At Skyland Resort, I found rest. Owl Singer and I rented a “cabin” which is really a fancy word for a small, two-bed, musty room with a tiny bathroom. And I swear those beds were the most comfortable beds I had ever slept in. When I made the reservation, we had just come off the trail and the one thing I asked of the clerk was to put us in the room closest to the reservation desk (I was that tired).
The clerk started jotting down names and prices on a post-it note, going over the different options I had. Firmly, I stared at the man and he stumbled into silence as I firmly but laughingly repeated that I really didn’t care about the cost. I cared about the distance. And the bed. And the shower. Definitely the shower.
By the way, that was the best shower I had ever taken. I think I might have washed half of Shenandoah down the drain given the amount of dirt caked around my legs. Dinner that night was a hamburger I barely tasted. I tried to eat slowly. I tried to chew. I just inhaled.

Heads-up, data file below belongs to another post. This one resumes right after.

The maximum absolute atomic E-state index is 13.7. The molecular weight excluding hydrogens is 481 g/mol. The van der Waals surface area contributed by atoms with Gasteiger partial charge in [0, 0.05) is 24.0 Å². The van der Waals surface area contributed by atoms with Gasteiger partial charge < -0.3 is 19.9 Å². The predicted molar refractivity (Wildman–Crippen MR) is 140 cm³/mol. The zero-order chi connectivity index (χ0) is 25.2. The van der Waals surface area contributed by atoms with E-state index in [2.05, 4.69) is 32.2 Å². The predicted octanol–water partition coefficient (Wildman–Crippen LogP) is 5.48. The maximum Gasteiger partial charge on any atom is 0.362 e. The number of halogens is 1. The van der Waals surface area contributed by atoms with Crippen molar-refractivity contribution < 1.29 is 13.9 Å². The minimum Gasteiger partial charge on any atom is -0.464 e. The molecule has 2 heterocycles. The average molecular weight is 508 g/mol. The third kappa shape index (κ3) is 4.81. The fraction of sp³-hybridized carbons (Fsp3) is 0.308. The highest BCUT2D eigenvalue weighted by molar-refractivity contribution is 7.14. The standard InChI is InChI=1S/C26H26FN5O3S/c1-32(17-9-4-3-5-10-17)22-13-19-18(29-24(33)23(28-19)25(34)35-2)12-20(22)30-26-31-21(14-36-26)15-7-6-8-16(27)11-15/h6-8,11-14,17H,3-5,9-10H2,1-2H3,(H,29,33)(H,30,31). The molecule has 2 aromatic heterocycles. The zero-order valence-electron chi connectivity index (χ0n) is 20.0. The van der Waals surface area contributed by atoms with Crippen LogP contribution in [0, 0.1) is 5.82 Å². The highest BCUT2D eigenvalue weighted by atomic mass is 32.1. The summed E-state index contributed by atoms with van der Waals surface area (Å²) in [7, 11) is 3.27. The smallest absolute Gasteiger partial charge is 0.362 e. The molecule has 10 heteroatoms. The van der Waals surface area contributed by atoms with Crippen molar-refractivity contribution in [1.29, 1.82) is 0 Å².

Putting on clean clothes, sleeping in a luxurious bed, taking a long hot shower….those were the luxurious moments on the trail. But before I fell asleep that night, Owl Singer said something that was powerfully encouraging, life-altering to a degree.
She told me that she was grateful that I had chosen to go with her on this adventure. She was grateful for my pace. She was grateful for me.
I didn’t know Owl Singer very well before the trail. But, in so many ways, her shadow is layered on top of mine. At school, I have an AT sticker in my window, next to my name, next to my credentials. Our principal encouraged us to “brand” ourselves, as in show the world what we represent, what has made us.
I have my AT sticker next to my name. In so many ways, at this point, this is my brand. This is my….logo. I don’t want to sound crazy and faddish. But I know that after a summer that was wonderful and difficult, beautiful and painful, the AT was the perfect way to close the summer. It stood as the ultimate trial. The ultimate victory.
It gave me my name.